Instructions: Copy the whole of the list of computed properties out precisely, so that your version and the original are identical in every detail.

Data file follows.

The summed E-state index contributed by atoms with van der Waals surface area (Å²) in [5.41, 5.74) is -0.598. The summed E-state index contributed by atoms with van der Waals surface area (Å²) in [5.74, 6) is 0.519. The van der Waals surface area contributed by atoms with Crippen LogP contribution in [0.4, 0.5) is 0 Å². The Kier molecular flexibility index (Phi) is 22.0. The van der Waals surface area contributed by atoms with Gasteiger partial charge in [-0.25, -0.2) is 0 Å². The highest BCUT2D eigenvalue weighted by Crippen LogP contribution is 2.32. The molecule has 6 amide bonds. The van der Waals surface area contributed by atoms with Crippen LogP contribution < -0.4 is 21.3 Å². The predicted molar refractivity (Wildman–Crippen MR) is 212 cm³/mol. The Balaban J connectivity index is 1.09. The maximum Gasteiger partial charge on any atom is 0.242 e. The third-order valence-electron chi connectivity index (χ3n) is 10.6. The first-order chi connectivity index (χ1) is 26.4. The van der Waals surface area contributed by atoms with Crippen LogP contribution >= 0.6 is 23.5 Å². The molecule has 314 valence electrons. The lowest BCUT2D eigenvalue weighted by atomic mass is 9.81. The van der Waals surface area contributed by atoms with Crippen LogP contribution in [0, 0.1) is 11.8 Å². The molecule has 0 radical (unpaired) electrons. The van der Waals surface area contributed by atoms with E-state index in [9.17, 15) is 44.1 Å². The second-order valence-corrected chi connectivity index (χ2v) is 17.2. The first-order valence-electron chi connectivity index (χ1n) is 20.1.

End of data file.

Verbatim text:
The summed E-state index contributed by atoms with van der Waals surface area (Å²) in [5.41, 5.74) is -0.598. The summed E-state index contributed by atoms with van der Waals surface area (Å²) in [5.74, 6) is 0.519. The van der Waals surface area contributed by atoms with Crippen LogP contribution in [0.4, 0.5) is 0 Å². The Kier molecular flexibility index (Phi) is 22.0. The van der Waals surface area contributed by atoms with Gasteiger partial charge in [-0.25, -0.2) is 0 Å². The highest BCUT2D eigenvalue weighted by Crippen LogP contribution is 2.32. The molecule has 6 amide bonds. The van der Waals surface area contributed by atoms with Crippen LogP contribution < -0.4 is 21.3 Å². The predicted molar refractivity (Wildman–Crippen MR) is 212 cm³/mol. The Balaban J connectivity index is 1.09. The maximum Gasteiger partial charge on any atom is 0.242 e. The third-order valence-electron chi connectivity index (χ3n) is 10.6. The first-order chi connectivity index (χ1) is 26.4. The van der Waals surface area contributed by atoms with Crippen LogP contribution >= 0.6 is 23.5 Å². The molecule has 314 valence electrons. The lowest BCUT2D eigenvalue weighted by atomic mass is 9.81. The van der Waals surface area contributed by atoms with Crippen LogP contribution in [0, 0.1) is 11.8 Å². The molecule has 0 radical (unpaired) electrons. The van der Waals surface area contributed by atoms with E-state index in [9.17, 15) is 44.1 Å². The second-order valence-corrected chi connectivity index (χ2v) is 17.2. The first-order valence-electron chi connectivity index (χ1n) is 20.1.